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By Jared Council
NEW YORK -- Large retailers are finding that the right talent and the right company culture are critical to success as they bring more software development in-house to stay competitive.
Executives from Lowe's Cos. and Target Corp., who spoke Monday at the National Retail Federation conference, said they have been expanding internal technology teams to build everything from inventory-management systems to point-of-sale software.
The idea is to be more hands-on in tailoring technology to their customers and employees -- and to do it quickly -- as they compete with the likes of Amazon.com Inc. in an increasingly digital retail landscape.
"Two-thirds of growth is coming through digital," said Target Chief Information Officer Michael McNamara, referring to same-store sales growth being boosted by initiatives such as Drive Up, which allows customers to pick up online orders without leaving their cars. "By and large that is all about technology, and you've got to be able to build that stuff yourself."
Not everything needs to be done in-house, but companies should opt to build technologies that are core to their businesses, said Seemantini Godbole, chief information officer at Lowe's.
"Wherever you have secret sauce that you want to put your fingerprints on, for your customer experience or for your own associates," she said, "I've always believed that you should build your own technology."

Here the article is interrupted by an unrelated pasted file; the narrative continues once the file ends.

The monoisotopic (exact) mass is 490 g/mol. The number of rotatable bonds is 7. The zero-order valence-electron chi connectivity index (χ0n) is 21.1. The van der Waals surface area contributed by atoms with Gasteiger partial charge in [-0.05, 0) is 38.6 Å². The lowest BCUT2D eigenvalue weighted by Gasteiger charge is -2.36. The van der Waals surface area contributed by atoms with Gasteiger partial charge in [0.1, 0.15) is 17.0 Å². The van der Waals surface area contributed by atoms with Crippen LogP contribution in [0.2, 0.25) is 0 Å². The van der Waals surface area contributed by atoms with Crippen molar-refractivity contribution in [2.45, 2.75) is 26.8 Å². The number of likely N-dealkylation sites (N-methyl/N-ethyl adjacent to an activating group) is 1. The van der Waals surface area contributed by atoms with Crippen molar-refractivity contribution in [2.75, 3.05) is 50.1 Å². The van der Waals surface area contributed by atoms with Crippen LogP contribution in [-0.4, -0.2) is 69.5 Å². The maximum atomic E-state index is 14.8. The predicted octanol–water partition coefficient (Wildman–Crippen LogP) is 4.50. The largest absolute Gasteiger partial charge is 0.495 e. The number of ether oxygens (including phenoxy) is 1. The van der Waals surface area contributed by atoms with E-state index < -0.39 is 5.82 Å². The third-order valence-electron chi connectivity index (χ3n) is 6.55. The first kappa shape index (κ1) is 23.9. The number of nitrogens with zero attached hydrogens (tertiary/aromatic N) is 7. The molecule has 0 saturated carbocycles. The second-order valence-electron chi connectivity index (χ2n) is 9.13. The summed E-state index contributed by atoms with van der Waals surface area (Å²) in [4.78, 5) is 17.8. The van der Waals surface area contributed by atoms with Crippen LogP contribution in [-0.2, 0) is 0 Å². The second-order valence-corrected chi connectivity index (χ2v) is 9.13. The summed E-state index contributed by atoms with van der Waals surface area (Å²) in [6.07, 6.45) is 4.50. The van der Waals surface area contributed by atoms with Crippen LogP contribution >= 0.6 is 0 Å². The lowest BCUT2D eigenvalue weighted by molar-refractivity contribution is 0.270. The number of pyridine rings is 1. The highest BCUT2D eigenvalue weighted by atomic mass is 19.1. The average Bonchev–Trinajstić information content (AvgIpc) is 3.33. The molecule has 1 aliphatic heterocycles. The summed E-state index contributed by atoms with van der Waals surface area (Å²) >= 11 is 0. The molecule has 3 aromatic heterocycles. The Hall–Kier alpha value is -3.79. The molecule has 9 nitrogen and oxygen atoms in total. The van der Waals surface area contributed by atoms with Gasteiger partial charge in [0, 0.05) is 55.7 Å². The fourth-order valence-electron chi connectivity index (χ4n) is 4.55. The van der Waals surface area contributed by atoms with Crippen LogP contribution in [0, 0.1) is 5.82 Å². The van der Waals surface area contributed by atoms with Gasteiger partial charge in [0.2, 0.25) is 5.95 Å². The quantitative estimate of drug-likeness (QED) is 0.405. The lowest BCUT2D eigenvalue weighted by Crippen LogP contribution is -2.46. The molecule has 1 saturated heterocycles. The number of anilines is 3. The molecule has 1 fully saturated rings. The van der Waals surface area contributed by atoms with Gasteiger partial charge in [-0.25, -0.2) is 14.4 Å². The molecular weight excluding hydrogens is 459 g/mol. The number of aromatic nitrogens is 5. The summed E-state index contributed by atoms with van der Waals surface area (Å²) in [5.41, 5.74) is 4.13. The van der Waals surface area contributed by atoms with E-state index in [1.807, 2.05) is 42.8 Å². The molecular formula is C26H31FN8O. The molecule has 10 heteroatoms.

Lowe's over the past several years has developed more of its own applications and website features, including those related to inventory, pricing and customer reviews. Last year the company, which houses about 4,000 engineers, built 20 applications designed to help in-store associates better guide customers, including where products are located and best-selling items they might want to recommend.
When hiring, it is important to identify prospective tech talent that can learn quickly, Ms. Godbole said.
"[O]ne of the things we are always looking for is learning ability," she said. "Because technology changes really fast, and today's hard skill is not so hard two years from now."
At Target, the company's 3,500-person engineering team develops its own technology, including supply-chain software, merchant tools, and point-of-sale commerce applications. Before Mr. McNamara's arrival in 2015, those particular systems were developed externally.
Shifting software development internally involved reducing reliance on third-party contractors. Mr. McNamara said when he arrived, the company's engineering team was made up of 10,000 people, roughly 70% of whom were external contractors. Today, about 10% of the 3,500-person team are contractors.
Mr. McNamara said instilling a culture of speed was key to developing technology in-house. To that end, he helped introduce agile practices -- which involves quickly iterating and testing software features -- and other methodologies.
The result has been faster development cycles. For point-of-sale software built by Target's technology team, for instance, releasing two or three product updates in a year used to be a heavy lift, Mr. McNamara said. Today, he said his team releases updates weekly, "and we could do it on a daily basis if we so chose."
"We can produce technology now at a speed that was unimaginable to me just a few years ago," he said. "And that speed and that kind of culture of change is what really has accelerated over the last few years."
Write to Jared Council at firstname.lastname@example.org
(END) Dow Jones Newswires
January 13, 2020 20:20 ET (01:20 GMT)
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